When I was in college I tripped over the first love of my life. Bobby was a boy who became a man before my eyes, and we wandered into the adult realm of sex, drugs, rock-and-roll, foreign films, and tiny apartments. We lived together, and I treated him less lovingly than he deserved.
He was totally smitten with me, and although I adored him, I loved more what he unleashed in me. And so when the opportunity came to have a grown-up affair with my former high-school art teacher, I leapt at it. And since it was the late ’60s, I believed I had to tell my sweet Bobby about it. After all, weren’t we supposed to celebrate this newfound equality, men and women standing toe-to-toe for feminism, rallying behind the pill and politics?
I also told him in a matter-of-fact way about the subsequent affair I had with the twice-my-age, married manager of the restaurant where I worked. This man flipped me upside down, spun me around, and then returned to his wife. And so, after the summer between my freshman and sophomore years, I was left emotionally slack-jawed but equipped with a sexual vocabulary and a salacious travelogue that short-circuited any prospect of settling down with someone my own age.
Yet I returned to the apartment Bobby and I shared; squishing into our single bed, making hallucinogenic spaghetti sauce for our friends, enjoying our sloppy sheep dog. But I was no longer in love with Bobby and he knew that.
We stayed together for another six months, during which I was unfaithful but joyful whenever we found ourselves together. Bobby became morose and distant; he had every reason to feel that way. Finally I moved out, right into another boy’s apartment just down the street.
I am not proud of this behavior. It was thoughtless, unwise, and not a firm foundation for future anything. I thought I was being modern, off the cuff, sexually liberated; thought too much about me and not enough about the detritus I left behind.
What I am proud of is that Bobby and I have maintained a friendship for three decades that dims and flares with varying intensity, but has lasted. He is Bob now, a middle-aged man who races and rehabilitates cars; a former pre-med student who turned his ability to care and cure into a thriving business restoring classic beauties.
This past fall I crept back into regular touch with Bob when I was searching for a car as a gift for my husband’s 50th birthday. By chance, Bob had just restored a 1976 MGB, and it was exactly what my man wanted. I test-drove it with my 17-year-old son, Bob helped to get it inspected; he pointed me to classic-car insurance and special plates that read zinc 50, my husband’s business and his age. We were back and forth on the phone often, Bob and I, and I visited his shop.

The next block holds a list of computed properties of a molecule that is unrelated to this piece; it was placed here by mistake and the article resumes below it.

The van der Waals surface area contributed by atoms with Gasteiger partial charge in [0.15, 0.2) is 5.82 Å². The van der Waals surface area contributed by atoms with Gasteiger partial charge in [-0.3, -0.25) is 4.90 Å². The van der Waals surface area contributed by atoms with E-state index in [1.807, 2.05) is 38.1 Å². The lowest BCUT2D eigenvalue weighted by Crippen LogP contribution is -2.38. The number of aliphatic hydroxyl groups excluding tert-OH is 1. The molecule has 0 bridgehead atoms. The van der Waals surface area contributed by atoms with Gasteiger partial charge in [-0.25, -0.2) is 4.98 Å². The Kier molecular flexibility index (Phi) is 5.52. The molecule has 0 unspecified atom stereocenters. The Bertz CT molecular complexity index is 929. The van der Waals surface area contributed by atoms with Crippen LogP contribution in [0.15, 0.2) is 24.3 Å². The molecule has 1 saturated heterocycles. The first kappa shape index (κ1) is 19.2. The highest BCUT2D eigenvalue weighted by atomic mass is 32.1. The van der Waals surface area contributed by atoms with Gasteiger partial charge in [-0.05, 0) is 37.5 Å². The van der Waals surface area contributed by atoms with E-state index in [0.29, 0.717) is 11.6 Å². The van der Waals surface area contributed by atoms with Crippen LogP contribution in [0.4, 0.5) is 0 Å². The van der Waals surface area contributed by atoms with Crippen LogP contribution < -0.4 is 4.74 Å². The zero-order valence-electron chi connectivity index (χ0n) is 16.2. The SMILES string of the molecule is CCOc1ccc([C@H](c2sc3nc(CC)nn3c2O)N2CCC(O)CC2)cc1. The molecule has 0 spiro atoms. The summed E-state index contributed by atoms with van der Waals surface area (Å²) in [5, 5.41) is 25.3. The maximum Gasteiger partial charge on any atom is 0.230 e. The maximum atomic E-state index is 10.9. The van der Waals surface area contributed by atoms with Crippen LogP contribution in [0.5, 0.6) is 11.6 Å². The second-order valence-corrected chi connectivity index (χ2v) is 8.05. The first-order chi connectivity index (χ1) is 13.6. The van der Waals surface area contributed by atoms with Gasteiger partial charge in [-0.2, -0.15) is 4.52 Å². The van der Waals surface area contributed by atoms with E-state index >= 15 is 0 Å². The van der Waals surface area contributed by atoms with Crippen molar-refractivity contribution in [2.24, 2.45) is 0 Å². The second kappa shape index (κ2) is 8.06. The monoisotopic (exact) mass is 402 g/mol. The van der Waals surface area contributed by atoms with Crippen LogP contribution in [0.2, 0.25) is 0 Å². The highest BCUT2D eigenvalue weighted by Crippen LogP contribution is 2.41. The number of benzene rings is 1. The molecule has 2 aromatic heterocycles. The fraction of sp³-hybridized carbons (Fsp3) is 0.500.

On the day I picked up the MGB – after giving me a mini-tutorial in non-automatic chokes and the hidden latches for trunk, bonnet, and glove box – Bob took a breath and said: “I had a nightmare about you.”
I wanted to know, so he went on.
“We were back in college and you were having that affair with that restaurant guy, Peter, right? It was the same thing all over again. You leaving me, me feeling hurt, and angry that I hadn’t stood up for myself enough.”
I went to him and said how sorry I was for everything. I had apologized for the damage over and over in the past.
“Hey, don’t get me wrong,” said Bob. “I love my wife, I love our daughter, I am not sitting here with a hard one for you. I am as confused by this as you are. I just think it’s crazy the way brains keep things stored up, like some sort of dormant garden – and then maybe by seeing you again, it’s as if I kicked over a rock and out crept all this hurt.”
We talked some more, laughed, hugged, and I roared off in the MGB. Autumn leaves swirled at the tires, the wind felt more pronounced, and the car squealed on the curves. As
I waited for the light to change I started to cry. The sun was setting early now, and the chill air stung me when I rolled down the window and let in the September melancholy.
Where does all of this come from? All these emotions we warehouse over years, over decades? We change calendars, celebrate milestones, but the gardens of our minds still hoard sadness, hurt, and disappointment. We can’t predict or avoid what will release these hidden demons. We just have to acknowledge that they exist, honor them as part of our past, and keep on with life. The only defense I know is joy and forward motion.
Through my adolescence I was a flaneur, and never knew it. When I was a boy I wandered through the streets, parks, and schoolyards of my South Bronx neighborhood just avidly looking at everything that I encountered, and taking mental notes. Sometimes I would sit in the hard concrete stands of our local sandlot ball field watching the Puerto Rican league teams play, but also listening to the middle-aged men (taxi drivers? letter carriers?) watching the game. The men wore white ribbed undershirts and caps, smoked harsh smelling cigars, exchanged insults, and vented about their jobs that only seemed to oppress them. There was camaraderie but no intimacy between them — much loud, declamatory talk thrown out for their own pleasure and self-esteem, but little connection with the people they were talking to.